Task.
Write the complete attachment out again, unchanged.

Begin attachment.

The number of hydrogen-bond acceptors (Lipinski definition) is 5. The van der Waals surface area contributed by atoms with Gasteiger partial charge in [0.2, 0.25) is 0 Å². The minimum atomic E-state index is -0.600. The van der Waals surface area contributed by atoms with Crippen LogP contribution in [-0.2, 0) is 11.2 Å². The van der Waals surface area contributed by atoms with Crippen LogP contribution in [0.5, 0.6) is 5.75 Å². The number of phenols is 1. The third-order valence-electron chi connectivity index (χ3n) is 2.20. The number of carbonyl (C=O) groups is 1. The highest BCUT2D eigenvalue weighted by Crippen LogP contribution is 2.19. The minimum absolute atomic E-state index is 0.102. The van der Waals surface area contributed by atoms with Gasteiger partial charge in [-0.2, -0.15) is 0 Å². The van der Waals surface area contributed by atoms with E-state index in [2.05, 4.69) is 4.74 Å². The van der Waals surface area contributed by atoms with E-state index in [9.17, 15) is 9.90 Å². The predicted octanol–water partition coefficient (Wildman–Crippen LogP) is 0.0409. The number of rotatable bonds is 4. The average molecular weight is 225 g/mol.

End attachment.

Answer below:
The number of hydrogen-bond acceptors (Lipinski definition) is 5. The van der Waals surface area contributed by atoms with Gasteiger partial charge in [0.2, 0.25) is 0 Å². The minimum atomic E-state index is -0.600. The van der Waals surface area contributed by atoms with Crippen LogP contribution in [-0.2, 0) is 11.2 Å². The van der Waals surface area contributed by atoms with Crippen LogP contribution in [0.5, 0.6) is 5.75 Å². The number of phenols is 1. The third-order valence-electron chi connectivity index (χ3n) is 2.20. The number of carbonyl (C=O) groups is 1. The highest BCUT2D eigenvalue weighted by Crippen LogP contribution is 2.19. The minimum absolute atomic E-state index is 0.102. The van der Waals surface area contributed by atoms with Gasteiger partial charge in [-0.2, -0.15) is 0 Å². The van der Waals surface area contributed by atoms with E-state index in [2.05, 4.69) is 4.74 Å². The van der Waals surface area contributed by atoms with E-state index in [9.17, 15) is 9.90 Å². The predicted octanol–water partition coefficient (Wildman–Crippen LogP) is 0.0409. The number of rotatable bonds is 4. The average molecular weight is 225 g/mol.